It was a golden mid-summer afternoon, and Barnama went about his routine of chopping firewood for the next week. He was listening intently to the sound of his ax slicing through the wood, until the sound of crunching grass interrupted his wood-and-stone symphony. He looked up to see a beautiful young girl in a green dress walking toward him. She had long wavy blonde hair that she let down to her waist. Just like Eeva.
The widower’s heart skipped a beat. He made eye contact with her, and he felt his chest tighten up when he realized that it was his estranged daughter, and she even had his wife’s face; it was full of concern and anticipation.
“It can’t be,” he thought. Panic swept through his body as he tried to figure out what to do. She was getting closer, and he couldn’t take his eyes off of her. She stopped a little ways away from the hut and stood there for a minute, her hands folded neatly in front of her.
“Father?” she said at last. “It’s me…Aurora.” Barnama couldn’t get any words to come out, not while he was looking at her. He drew in a deep breath stared at the ground.
“Of course,” he said. “What else should I say? That I couldn’t bear to see her all these years because the pain was too great? That I can’t look at her and not see Eeva?” These thoughts swirled around his head until he remembered she was still standing in front of him. “I assume that you wish to speak with me? About recent events?”
“Yes, I do.”
“Then come inside, and we’ll talk.” He put down his ax and walked to the hut’s doorway. Aurora followed him, and he gestured for her to go inside first. His heart was pounding. “I don’t know how long I can handle her being here. Just tell her about Wolsey and send her off. You will never see her again.” He followed her inside, and gestured for her to sit in front of the small fire pit that had gone out hours ago. The girl sat daintily on the ground to get as little dirt on her skirt as possible. He, on the other hand, sat cross-legged opposite her, with his hands resting on his knees.
“I understand that you have chosen my husband,” said Aurora after a pause.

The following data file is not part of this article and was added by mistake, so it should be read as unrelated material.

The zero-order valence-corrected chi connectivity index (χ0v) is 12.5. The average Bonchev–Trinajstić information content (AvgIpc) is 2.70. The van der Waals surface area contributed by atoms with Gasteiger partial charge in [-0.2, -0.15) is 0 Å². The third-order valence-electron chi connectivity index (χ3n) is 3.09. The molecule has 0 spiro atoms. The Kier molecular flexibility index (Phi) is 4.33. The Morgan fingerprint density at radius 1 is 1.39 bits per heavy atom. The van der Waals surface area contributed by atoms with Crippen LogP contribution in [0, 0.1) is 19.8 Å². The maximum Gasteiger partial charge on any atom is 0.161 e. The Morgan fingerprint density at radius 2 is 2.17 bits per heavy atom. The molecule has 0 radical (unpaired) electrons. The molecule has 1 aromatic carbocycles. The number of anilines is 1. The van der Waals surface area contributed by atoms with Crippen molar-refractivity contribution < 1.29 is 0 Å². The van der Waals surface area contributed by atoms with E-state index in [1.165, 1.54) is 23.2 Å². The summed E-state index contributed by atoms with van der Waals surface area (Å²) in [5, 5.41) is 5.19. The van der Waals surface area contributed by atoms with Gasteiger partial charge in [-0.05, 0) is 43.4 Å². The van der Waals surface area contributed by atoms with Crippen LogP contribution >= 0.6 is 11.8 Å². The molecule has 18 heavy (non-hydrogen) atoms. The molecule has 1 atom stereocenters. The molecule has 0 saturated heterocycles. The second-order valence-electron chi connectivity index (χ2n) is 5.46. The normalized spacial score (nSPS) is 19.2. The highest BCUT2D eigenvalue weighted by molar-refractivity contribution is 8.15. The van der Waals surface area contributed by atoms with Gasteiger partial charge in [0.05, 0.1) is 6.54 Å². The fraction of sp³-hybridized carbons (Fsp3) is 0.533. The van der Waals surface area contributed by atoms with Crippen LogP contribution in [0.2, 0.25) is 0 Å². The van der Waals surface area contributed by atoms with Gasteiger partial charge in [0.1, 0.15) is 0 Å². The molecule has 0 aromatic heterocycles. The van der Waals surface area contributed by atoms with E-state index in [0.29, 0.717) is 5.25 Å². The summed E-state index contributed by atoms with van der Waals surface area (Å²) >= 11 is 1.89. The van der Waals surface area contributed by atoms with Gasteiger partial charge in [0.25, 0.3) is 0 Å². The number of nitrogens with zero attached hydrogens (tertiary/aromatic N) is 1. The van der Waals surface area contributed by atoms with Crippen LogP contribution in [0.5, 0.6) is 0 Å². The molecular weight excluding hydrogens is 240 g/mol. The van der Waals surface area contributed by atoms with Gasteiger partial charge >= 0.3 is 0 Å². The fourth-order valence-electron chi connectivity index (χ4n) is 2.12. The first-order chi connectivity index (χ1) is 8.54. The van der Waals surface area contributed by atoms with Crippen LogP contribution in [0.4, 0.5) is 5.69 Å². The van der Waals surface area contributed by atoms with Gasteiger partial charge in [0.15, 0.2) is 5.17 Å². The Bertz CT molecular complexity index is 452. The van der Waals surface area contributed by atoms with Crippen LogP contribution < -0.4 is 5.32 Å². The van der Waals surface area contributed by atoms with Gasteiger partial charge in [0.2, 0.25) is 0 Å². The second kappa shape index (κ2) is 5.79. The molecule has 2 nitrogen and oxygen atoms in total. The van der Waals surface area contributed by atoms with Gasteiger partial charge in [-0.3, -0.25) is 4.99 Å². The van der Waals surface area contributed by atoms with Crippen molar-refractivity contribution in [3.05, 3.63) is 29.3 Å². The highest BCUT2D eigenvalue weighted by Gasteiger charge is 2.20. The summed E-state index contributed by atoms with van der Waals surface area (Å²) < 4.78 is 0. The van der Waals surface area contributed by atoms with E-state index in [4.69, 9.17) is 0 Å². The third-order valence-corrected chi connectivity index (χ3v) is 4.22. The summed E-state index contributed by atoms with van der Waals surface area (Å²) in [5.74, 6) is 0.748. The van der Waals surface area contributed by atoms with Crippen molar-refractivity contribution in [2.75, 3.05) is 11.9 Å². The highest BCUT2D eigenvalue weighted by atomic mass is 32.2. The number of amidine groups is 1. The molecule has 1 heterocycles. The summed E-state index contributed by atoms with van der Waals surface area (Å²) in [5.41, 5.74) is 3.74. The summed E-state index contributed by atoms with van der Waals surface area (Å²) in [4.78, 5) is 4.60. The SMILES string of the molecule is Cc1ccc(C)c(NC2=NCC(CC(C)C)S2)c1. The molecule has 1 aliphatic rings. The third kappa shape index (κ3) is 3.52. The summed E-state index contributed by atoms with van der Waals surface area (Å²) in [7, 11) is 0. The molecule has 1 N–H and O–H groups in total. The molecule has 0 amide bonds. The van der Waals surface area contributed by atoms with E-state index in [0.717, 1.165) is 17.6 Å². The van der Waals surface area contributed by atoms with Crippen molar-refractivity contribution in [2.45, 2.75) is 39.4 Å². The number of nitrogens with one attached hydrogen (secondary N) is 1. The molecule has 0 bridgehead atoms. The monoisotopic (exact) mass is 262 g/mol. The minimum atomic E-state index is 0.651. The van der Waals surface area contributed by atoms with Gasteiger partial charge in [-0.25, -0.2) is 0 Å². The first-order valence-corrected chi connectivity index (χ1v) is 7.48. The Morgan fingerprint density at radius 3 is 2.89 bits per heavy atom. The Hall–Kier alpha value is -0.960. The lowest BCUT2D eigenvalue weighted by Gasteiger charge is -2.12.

“Yes, I hope you find Wolsey to your liking. Do you know him? We are very fortunate for him to have chosen you.”
“No, but I met him on my way over here, and I wasn’t able to say much to him. I came here because I wanted to see what made you choose him. What won you over?” Barnama sighed and stared at the fire pit for a moment.
“Wolsey was a very persuasive man, and that shows me that he is dedicated to you, and he will provide you with a good home. You will be lucky enough to move up in status, and you will have enough comfort to last you a lifetime, in a new estate.” He glanced up at his daughter as he spoke. Her face looked glum, and frightened. “Are you happy?” He instantly regretted that question. Aurora’s eye filled with tears, and she hugged her arms around herself and let her head hang low.
“No, father, I’m not,” she said. “I know that I am lucky to have a man like Wolsey offer his hand to me, and I am most thankful that you saved a dowry for me after all.” Barnama winced when he heard that. “But the man isn’t right for me at all. He isn’t genuine, and I don’t trust him.” She sniffled and took a deep breath and composed herself. “I would have been thrilled to have Wolsey as a husband, because I thought love didn’t exist. But, until recently, I discovered that it does. I found a man who loves me the way I am, despite everything about me. He’s the only one who loves me. Do you love me too? Didn’t you love Mother?” She looked up at the widower, and he had retracted into himself. He got up and began pacing back and forth between the walls of his hut, breathing heavily.